The quartet’s fourth LP finds them boldly embracing new production techniques, to a great extent withdrawing their fidgety jangles and guitar-led melodies for a pared-down electronic sound.
What comes through clearest is a coherency defined by the distinct reluctance to do much to unsettle a trajectory that’s taken Del Rey from complete unknown through blog-hyped ‘newcomer’ to legitimate pop superstar.
While its progeny hasn’t fallen far from the tree, ‘To Be Kind’ is altogether more colourful, an expansive record – fleshier, bloodier and lusciously psychedelic.
The varying styles, sounds and even delivery suggest an artist still exploring the skin she lives in. It’s a truly fascinating listen.
In a way that’s come to define Snaith in his work so far, ‘Our Love’ is a record that feels distinctly his own, accessible yet containing minute touches that you’ll need to listen to many times to appreciate.
Latin lamentations and oscillating interferences spin sinful tales of transgression and violation, with a flagellating undercurrent of austerity, to create an uneasy, intuitive, idiosyncratic masterpiece.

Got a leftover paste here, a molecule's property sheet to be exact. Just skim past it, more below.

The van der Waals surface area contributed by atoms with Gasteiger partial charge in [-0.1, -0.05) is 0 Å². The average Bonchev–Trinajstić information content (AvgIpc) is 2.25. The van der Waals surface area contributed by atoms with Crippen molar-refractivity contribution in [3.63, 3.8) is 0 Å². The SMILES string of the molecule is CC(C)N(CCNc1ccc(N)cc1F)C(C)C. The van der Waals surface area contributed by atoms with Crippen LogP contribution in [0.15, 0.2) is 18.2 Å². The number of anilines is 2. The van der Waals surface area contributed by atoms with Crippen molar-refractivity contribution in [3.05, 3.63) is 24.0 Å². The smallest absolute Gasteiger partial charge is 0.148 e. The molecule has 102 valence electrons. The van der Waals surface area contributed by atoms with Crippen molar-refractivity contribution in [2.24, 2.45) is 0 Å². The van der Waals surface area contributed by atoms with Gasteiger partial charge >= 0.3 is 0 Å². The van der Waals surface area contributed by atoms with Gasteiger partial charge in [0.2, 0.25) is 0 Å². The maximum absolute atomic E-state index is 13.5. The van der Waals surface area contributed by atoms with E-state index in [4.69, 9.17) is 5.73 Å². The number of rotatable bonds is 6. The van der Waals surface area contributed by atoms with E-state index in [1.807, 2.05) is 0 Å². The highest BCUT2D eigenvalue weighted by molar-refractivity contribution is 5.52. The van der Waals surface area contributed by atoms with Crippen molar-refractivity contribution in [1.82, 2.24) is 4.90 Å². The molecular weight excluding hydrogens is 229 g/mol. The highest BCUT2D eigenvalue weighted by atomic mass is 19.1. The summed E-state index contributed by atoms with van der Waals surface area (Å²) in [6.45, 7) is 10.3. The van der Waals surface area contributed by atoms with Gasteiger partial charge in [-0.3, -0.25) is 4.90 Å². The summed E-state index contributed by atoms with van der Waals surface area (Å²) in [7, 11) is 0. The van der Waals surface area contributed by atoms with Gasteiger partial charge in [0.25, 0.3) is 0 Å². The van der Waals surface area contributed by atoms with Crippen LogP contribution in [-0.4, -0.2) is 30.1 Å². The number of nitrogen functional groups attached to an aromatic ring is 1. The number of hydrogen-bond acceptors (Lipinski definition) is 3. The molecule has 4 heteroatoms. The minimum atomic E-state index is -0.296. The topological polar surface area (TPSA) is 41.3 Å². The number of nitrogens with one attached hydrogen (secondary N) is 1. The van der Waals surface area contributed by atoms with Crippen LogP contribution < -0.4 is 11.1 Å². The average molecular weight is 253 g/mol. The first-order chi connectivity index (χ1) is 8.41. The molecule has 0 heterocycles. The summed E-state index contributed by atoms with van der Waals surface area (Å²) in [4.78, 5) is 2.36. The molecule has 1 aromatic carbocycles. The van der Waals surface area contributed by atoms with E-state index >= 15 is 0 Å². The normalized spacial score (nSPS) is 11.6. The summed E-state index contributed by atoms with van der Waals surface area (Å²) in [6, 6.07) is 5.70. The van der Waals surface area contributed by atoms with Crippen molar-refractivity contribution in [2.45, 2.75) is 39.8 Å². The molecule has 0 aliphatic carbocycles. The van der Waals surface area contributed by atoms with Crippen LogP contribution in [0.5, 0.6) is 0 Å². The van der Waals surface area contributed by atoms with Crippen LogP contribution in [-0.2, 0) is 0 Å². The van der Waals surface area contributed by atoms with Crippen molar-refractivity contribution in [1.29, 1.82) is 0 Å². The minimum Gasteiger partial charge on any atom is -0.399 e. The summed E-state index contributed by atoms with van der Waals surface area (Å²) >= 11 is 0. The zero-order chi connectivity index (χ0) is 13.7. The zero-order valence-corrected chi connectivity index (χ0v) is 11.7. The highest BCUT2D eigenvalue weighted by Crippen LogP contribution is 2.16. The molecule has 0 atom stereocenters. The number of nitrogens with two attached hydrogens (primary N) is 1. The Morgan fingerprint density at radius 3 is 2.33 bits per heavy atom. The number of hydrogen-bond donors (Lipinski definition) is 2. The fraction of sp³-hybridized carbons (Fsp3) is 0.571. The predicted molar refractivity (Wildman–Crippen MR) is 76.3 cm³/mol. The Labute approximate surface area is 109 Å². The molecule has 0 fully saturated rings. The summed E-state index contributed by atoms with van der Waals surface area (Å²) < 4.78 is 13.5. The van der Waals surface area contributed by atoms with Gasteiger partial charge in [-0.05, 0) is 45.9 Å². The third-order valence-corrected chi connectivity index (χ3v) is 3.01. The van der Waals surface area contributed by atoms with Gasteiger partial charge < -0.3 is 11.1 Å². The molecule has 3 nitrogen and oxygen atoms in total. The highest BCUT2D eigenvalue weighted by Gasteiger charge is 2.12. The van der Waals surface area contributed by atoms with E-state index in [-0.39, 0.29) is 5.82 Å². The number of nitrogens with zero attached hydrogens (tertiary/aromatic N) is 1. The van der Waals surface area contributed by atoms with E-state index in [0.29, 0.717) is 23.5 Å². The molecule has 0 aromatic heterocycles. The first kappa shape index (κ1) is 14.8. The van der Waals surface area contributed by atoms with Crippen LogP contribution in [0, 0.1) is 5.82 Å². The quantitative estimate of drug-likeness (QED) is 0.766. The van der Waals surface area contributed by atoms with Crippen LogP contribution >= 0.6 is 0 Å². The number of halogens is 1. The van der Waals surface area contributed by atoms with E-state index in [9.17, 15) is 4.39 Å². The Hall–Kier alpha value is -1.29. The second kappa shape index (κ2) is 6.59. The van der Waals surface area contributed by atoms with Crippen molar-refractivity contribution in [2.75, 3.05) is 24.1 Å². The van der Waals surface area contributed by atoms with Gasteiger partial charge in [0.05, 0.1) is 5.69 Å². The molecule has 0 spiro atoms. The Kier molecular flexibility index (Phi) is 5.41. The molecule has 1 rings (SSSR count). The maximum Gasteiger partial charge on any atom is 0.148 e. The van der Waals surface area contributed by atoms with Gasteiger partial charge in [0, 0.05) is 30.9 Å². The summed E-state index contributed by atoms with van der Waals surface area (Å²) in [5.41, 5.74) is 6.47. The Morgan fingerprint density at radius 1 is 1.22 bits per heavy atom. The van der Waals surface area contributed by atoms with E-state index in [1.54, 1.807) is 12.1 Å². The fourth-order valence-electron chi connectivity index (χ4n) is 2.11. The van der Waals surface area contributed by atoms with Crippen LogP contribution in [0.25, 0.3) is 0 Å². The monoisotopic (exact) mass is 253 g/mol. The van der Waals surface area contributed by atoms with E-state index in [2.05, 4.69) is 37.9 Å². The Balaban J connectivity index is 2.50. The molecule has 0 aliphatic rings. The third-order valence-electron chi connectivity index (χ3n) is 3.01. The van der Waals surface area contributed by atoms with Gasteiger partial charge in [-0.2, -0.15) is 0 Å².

Every song bashes together classic pop with new surprises, pushing this album into must-have territory.
Run The Jewels has again pushed rap away from regular rhythms and rhymes and into territories that they’re still calculating the dimensions of.
Fans searching for club bangers should U-turn now. Once again LA’s most talented beat producer is using his vivid heritage to explore the album format.
Fragile, heavenly and utterly compelling; this debut paves the way for boundaries-pushing pop. This is music that shatters you with a single tap.